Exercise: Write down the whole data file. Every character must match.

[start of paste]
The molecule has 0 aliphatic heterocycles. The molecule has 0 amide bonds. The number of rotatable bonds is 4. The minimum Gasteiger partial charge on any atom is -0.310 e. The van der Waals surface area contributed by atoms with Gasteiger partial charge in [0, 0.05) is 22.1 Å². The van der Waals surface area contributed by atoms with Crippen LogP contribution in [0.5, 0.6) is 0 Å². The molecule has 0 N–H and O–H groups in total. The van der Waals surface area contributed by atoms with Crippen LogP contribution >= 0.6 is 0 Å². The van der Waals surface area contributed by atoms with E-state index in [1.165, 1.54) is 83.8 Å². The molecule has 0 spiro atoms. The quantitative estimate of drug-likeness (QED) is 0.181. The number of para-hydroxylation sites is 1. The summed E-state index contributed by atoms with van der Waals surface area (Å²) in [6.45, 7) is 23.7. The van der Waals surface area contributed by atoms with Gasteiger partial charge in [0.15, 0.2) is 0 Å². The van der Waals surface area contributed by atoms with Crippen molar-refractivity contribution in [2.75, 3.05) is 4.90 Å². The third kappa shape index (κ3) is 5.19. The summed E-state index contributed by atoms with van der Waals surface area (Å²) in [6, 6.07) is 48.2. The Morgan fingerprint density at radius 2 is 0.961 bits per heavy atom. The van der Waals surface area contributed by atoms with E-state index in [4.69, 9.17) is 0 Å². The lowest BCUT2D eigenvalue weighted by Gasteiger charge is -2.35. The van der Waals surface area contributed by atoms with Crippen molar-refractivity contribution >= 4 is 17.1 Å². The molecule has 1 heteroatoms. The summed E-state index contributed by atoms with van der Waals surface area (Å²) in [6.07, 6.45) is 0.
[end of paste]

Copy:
The molecule has 0 aliphatic heterocycles. The molecule has 0 amide bonds. The number of rotatable bonds is 4. The minimum Gasteiger partial charge on any atom is -0.310 e. The van der Waals surface area contributed by atoms with Gasteiger partial charge in [0, 0.05) is 22.1 Å². The van der Waals surface area contributed by atoms with Crippen LogP contribution in [0.5, 0.6) is 0 Å². The molecule has 0 N–H and O–H groups in total. The van der Waals surface area contributed by atoms with Crippen LogP contribution >= 0.6 is 0 Å². The van der Waals surface area contributed by atoms with E-state index in [1.165, 1.54) is 83.8 Å². The molecule has 0 spiro atoms. The quantitative estimate of drug-likeness (QED) is 0.181. The number of para-hydroxylation sites is 1. The summed E-state index contributed by atoms with van der Waals surface area (Å²) in [6.45, 7) is 23.7. The van der Waals surface area contributed by atoms with Gasteiger partial charge in [0.15, 0.2) is 0 Å². The van der Waals surface area contributed by atoms with Crippen molar-refractivity contribution in [2.75, 3.05) is 4.90 Å². The third kappa shape index (κ3) is 5.19. The summed E-state index contributed by atoms with van der Waals surface area (Å²) in [6, 6.07) is 48.2. The Morgan fingerprint density at radius 2 is 0.961 bits per heavy atom. The van der Waals surface area contributed by atoms with E-state index in [4.69, 9.17) is 0 Å². The lowest BCUT2D eigenvalue weighted by Gasteiger charge is -2.35. The van der Waals surface area contributed by atoms with Crippen molar-refractivity contribution >= 4 is 17.1 Å². The molecule has 1 heteroatoms. The summed E-state index contributed by atoms with van der Waals surface area (Å²) in [6.07, 6.45) is 0.